US-China trade war: European firms must diversify supply chains - PwC China Compass

17 June, 2021

The growing tensions between the US and China could have dramatic consequences for the reliability of supply chains and the innovation leadership aspirations of European firms. Excessive dependencies should be avoided and own standards promoted – even in markets outside the European Union.

Growing Chinese aspirations

Ever since Xi Jinping became president, China has been increasingly claiming a global leadership role. Domestically, firms are being encouraged to modernize through an enormous number of innovation policies. Internationally, this is complemented by the Belt and Road Initiative, which is promoting Chinese-led infrastructure projects in around 150 countries

China is setting standards on a global level

Setting standards is key

Simultaneously, these expansion programs enable the Chinese state to establish its technical standards on a global level. While for a long time European and American firms did not consider Africa an attractive market, Chinese firms are setting the framework conditions there for the digital world of tomorrow. A prime example is Nigeria, where, in a first step, Huawei provides low-cost 5G infrastructure, enabling further cooperation by other Chinese firms such as the state-owned satellite manufacturer China Great Wall Industry. The procurement of two satellites for Nigeria in 2018 was financed by China EXIM Bank, and the bank later paid $550 million for an equity stake in NIGCOMSAT, the Nigerian government’s satellite communications firm. The satellites help Nigeria identify potentially fertile soil at a lower cost than if it were to use images produced by the country’s own satellites or drones – an improvement made possible by financial support from Chinese state banks. At the same time, the Nigerian military is cooperating with the Chinese People’s Liberation Army (PLA) to investigate how Chinese drones can be used to fight the terrorist organization Boko Haram. While this allows the PLA to receive much lacking “combat experience,” Chinese intelligence services have an easy time tapping into new information – as the 2018 hack of the technical infrastructure at the African Union headquarters, installed by Huawei and ZTE, suggests.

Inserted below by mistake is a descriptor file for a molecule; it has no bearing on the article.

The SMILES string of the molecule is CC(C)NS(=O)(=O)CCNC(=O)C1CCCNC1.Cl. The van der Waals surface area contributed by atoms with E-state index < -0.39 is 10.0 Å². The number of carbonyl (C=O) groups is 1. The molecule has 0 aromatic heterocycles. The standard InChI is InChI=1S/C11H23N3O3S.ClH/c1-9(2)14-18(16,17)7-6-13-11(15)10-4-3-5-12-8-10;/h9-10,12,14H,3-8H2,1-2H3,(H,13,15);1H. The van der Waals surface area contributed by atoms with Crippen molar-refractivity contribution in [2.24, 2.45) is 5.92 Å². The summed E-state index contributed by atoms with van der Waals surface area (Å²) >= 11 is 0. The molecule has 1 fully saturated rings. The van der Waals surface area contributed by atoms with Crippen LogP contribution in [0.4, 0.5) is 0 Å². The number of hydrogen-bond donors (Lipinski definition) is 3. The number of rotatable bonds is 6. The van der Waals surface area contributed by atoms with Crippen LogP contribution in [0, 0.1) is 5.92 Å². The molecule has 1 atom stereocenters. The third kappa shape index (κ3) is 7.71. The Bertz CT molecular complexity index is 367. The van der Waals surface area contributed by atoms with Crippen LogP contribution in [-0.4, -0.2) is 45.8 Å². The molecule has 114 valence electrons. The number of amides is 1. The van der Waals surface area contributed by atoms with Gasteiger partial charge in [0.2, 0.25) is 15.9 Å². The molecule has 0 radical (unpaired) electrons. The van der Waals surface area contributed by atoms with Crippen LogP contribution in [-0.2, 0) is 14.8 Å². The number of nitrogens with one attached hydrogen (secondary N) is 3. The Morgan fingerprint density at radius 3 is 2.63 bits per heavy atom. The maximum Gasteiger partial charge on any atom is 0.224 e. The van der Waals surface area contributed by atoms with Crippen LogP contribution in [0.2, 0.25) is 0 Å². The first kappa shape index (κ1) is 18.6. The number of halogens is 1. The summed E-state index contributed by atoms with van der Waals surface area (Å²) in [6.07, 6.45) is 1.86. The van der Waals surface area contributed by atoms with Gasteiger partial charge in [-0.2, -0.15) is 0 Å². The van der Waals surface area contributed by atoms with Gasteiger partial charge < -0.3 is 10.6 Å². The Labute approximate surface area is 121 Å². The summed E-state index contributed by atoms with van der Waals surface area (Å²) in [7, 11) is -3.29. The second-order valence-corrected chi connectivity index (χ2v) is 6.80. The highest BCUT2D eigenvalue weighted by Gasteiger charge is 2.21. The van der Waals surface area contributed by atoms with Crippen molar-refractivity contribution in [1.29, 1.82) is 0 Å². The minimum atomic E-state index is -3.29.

It is precisely this intertwining of private and state interests, combined with a global expansionist policy, that is increasingly challenging the US’s hegemonic role. Like an ailing eagle, the number of wing-strokes the US needs to keep up with China seems to grow by the day: sanctions on the supply chain for chips, the ban on investments in Chinese tech firms, greater use of investment-screening mechanisms, and military initiatives such as the $27-billion US Pacific command.

For Europe, fostering R&D is essential

How European firms can respond

However, global deliveries for many European automotive OEMs mainly rest on the firms’ success in China. This is risky. How could European businesses move forward? First and foremost, by eliminating critical bottlenecks while diversifying supply chains. In addition, fostering R&D relevant to global supply chains is essential. SMEs can seek partners within European collaborative projects. Firms such as the Dutch semiconductor supplier ASML are a prime example in this regard. ASML’s expertise in manufacturing lithography machines, an essential component in chip making, is unmatched. 

European firms should aim even higher, however, since the US has a virtual monopoly on the equipment used to make high-end computer chips, covering 80% of the market in some chip-manufacturing and design processes, such as etching, ion implantation, electrochemical deposition, wafer inspection and software design. Whereas much of the most advanced chip manufacturing takes place in Taiwan. Finally, not only can R&D spending lead to greater resilience, so can the development of own capacities in EU and global partnerships. Preliminary collaborations with India and Japan are pointing the way. By investing in the Global South, training people and building capacities, partnerships can be established on equal terms – notably in fast-growing markets such as Nigeria, Indonesia and Peru. For example, numerous Global South regions need assistance in building network infrastructure. Moreover, European firms could develop technologies to strengthen people instead of monitoring them. That would also allow Europe to offer an alternative to the hegemonic struggle playing out on the global stage.

Nils Hungerland

Nils Hungerland holds an MSc in International Political Economy from the London School of Economics and studied International Relations (MA) in Berlin/Potsdam. He has worked in research, consulting and the public sector. 

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